Climate & Energy Justice

Climate and Energy Justice

Our current energy system is driving climate change, unaffordable, and life-threatening. Private utility companies use fossil fuels instead of clean energy to maximize their short-term profits.  New Yorkers are over $700 million behind on their utility bills, and over 500,000 families are threatened with having their electricity shut-off each month.

We’re fighting back in statewide and local campaigns to transition to renewable energy, lower bills, end shut-offs, and bring our energy into democratic public ownership. 

WHY

In New York State, people below 50% of the poverty line pay an average of 31% of their incomes to gas and electric utility bills, while affordable energy is 6% or less of household income. These high energy utility rates are combined with inadequate assistance programs and policies that allow the power of households that fall behind on payments to be shut off—even during the winter and/or even when children, elderly, seriously ill, or disabled people are in the home.  

The utility affordability and shutoff crisis disproportionately affects working-class people of color. For example, national studies show that Black households get their power shut off over twice as frequently as white households. And undocumented immigrants frequently get their power shut off for not having a social security number despite these shutoffs being illegal discrimination under New York State law.

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As part of a coalition, we got the New York Attorney General to sue the Trump administration over its 2020 policy to stop enforcing Environmental Protection Agency regulations.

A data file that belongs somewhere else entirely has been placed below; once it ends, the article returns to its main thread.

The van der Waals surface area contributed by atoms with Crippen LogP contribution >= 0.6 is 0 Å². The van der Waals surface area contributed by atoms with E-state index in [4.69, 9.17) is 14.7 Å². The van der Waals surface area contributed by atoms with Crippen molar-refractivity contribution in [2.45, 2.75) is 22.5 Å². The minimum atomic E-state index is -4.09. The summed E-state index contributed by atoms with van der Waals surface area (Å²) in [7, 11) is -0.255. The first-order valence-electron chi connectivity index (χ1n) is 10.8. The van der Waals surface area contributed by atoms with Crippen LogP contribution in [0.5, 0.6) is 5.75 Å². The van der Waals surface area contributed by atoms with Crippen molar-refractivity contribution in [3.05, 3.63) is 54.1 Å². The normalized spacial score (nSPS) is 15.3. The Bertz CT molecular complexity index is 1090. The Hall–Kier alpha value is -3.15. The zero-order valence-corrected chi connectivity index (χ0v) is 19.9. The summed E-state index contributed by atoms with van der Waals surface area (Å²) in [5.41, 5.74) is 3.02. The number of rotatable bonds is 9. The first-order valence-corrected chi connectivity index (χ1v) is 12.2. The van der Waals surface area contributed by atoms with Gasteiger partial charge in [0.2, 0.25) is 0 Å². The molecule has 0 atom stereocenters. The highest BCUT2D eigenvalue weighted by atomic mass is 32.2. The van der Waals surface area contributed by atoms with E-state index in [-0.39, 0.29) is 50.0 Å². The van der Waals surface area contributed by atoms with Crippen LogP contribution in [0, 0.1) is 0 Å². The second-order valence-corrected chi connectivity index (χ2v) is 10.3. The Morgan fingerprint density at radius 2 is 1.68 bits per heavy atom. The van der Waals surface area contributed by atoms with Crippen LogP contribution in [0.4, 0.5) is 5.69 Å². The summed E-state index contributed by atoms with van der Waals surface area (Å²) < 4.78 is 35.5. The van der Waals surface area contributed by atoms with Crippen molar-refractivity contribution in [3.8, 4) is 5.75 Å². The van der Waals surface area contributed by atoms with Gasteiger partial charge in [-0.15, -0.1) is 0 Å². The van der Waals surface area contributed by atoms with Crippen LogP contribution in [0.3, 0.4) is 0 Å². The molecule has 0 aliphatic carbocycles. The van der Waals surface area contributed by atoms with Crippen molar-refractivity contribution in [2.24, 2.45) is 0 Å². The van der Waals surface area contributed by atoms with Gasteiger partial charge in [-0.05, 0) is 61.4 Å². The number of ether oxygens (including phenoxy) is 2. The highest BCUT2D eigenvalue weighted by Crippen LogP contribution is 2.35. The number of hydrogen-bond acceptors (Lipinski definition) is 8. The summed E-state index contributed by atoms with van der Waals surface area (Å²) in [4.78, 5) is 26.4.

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Central Hudson proposed to increase the regressive flat fees that every customer pays each month. But as a result of our work, instead of increasing, Central Hudson’s flat fees are now decreasing by about 19% over three years.
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As a result of an investigation we won, Central Hudson made policy changes resulting in fewer people of color having their power shut off, fewer people being shut off during the hazardous winter months, and significantly fewer people having their power shut off each year.
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New York's utility regulator created a proposal to modify low-income energy assistance programs—without soliciting input from low-income people. We led a statewide campaign that resulted in the expansion of the Public Service Commission’s proposal by $69 million in funding and 550,000 eligible households.
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We defeated Central Hudson’s proposed 17% increase in the basic service charge, a regressive flat fee charged monthly no matter how much energy a customer uses.
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